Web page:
Take the 2-minute tour ×
Home Improvement Stack Exchange is a question and answer site for contractors and serious DIYers. It's 100% free, no registration required.

Can I use a 20 amp breaker in the situation of having 15 amp wire connected to a 20 amp main wire?
If I can't would using a 15 amp breaker be ok? Wiring Diagram

share|improve this question

1 Answer 1

No, in a situation like this absolutely not. The breaker in this case would need to be 15A.

Question is, WHY? Why use #14 wire when the circuit is already #12? Stick with what is there and keep the breaker 20A. In some cases, such as in a kitchen, laundry or bath, you'd be creating a violation doing it like you show in that diagram.

And don't be confused by the receptacles being "15A rated". They are FINE on a 20A circuit and are 20A feed-thru rated as well.

share|improve this answer
1  
You must limit the current to the smallest gauge wire in the circuit or else rip out the smaller wire and replace with the proper size. It's all due to diameter and resistance. Small wire heats when current above its capacity is passed through it. –  Fiasco Labs Jul 20 at 17:44
    
Very good to know. The #14 wire is existing and i'm running the #12 main wire in case I change the #14 in the future. I would like to change everything to #12 but it would be a monumental task. Also, the current apartment has one 15 amp breaker for the entire apartment except for the fridge, which has a 20 amp breaker and another 20a breaker, but i don't know for what yet! It was wired in the 70's. So, I'm adding three additional breakers at this time. Any more advice? –  Frank Jul 20 at 18:07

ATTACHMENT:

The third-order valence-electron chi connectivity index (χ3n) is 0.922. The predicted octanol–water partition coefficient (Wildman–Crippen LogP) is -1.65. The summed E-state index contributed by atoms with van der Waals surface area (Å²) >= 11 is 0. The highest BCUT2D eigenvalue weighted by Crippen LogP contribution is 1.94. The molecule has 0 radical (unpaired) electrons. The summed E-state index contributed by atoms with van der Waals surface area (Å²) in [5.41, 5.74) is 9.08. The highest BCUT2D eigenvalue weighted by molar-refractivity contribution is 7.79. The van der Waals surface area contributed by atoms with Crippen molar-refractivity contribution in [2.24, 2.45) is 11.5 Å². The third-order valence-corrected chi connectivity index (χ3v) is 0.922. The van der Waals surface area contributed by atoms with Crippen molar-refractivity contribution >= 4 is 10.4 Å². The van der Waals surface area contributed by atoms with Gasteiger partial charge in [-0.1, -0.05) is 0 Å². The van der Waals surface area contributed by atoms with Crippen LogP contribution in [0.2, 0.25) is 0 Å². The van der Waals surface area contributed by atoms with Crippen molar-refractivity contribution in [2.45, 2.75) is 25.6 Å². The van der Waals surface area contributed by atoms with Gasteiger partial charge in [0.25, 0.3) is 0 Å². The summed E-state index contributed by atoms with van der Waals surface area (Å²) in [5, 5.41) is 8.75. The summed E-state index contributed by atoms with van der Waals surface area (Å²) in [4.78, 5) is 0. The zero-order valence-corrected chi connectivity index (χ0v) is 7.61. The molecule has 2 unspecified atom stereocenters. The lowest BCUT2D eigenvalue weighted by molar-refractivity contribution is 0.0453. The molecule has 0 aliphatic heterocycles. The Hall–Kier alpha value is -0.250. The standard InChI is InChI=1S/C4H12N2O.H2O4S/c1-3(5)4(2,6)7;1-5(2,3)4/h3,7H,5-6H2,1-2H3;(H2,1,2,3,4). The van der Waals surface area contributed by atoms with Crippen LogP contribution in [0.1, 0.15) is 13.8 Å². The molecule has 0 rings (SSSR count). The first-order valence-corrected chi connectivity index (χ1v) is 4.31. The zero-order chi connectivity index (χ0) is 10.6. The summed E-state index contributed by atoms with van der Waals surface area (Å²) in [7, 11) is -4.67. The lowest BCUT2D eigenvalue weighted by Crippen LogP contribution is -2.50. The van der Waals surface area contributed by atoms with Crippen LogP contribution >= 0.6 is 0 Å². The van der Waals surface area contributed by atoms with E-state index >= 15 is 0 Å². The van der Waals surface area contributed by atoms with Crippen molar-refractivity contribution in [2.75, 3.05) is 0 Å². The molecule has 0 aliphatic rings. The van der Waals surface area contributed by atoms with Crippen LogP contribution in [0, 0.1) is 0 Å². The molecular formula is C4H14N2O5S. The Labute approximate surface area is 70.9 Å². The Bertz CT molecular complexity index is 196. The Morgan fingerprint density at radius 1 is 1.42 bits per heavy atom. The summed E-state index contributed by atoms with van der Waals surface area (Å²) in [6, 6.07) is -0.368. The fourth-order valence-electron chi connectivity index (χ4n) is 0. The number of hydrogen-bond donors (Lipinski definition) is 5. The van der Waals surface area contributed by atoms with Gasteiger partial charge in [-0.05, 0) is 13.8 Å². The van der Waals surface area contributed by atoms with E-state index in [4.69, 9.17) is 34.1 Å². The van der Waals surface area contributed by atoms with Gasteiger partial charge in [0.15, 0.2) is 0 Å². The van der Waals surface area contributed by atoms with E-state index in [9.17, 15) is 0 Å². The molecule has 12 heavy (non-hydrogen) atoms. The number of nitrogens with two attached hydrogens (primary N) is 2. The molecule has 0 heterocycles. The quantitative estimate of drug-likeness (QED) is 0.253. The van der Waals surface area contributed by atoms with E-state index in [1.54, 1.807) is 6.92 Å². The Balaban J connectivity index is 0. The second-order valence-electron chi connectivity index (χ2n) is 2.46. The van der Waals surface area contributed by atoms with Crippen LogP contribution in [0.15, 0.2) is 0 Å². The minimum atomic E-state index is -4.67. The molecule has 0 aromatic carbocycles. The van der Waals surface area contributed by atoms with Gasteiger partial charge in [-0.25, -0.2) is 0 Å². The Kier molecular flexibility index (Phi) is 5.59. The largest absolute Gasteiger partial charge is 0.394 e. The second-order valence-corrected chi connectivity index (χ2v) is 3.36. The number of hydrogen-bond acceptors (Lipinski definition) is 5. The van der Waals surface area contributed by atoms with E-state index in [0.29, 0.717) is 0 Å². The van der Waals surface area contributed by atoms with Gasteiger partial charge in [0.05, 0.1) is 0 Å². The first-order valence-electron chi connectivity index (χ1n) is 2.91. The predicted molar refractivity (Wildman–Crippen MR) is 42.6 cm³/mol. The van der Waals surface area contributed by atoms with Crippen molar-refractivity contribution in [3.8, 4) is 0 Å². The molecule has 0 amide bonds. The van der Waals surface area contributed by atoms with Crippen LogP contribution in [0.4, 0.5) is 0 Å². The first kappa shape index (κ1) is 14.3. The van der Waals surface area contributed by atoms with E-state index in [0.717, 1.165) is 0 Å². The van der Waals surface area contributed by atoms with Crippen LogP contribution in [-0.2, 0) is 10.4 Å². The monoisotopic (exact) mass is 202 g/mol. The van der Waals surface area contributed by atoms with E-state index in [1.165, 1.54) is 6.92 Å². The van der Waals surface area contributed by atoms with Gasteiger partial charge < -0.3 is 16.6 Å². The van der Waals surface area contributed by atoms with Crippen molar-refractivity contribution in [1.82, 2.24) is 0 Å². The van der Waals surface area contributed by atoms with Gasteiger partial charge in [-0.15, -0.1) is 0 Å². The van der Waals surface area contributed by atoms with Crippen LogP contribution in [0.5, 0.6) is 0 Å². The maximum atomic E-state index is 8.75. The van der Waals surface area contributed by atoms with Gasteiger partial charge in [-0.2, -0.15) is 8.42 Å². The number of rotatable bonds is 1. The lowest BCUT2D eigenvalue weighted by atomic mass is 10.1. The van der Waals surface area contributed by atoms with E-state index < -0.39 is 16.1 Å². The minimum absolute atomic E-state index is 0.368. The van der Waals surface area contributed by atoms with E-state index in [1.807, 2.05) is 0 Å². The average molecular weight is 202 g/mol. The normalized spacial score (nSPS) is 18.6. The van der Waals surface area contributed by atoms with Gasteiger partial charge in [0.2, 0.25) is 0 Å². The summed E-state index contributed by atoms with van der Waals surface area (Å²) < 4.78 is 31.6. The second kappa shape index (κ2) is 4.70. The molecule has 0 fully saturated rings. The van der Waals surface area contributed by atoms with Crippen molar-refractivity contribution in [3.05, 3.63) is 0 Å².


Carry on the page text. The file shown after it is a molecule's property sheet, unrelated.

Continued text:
I think that sometimes it is allowed, for example with motor loads (large inrush currents), or appliance cords. Could the answer be expanded to including those sorts of applications? For hard-wired devices, can a smaller wire be used? (Though, perhaps this is a unnecessary complication since the original question asked about adding outlets). While the 14 gauge wire is in place, one could install a 15 A breaker. –  Pigrew Jul 20 at 18:23
    
@Pigrew, yes, that would add unnecessary confusion to this question. That is why I said "in a situation like this...". There is NO reason to get into tap rules and motors for the question at hand. –  Speedy Petey Jul 20 at 22:24
1  
@Frank If you do run a 12 AWG wire you should mark it as a 15 amp circuit until such time that there is absolutely no 14 gauge wire on the circuit. –  Brad Gilbert Jul 21 at 12:16

Your Answer

 
discard

By posting your answer, you agree to the privacy policy and terms of service.

Not the answer you're looking for? Browse other questions tagged or ask your own question.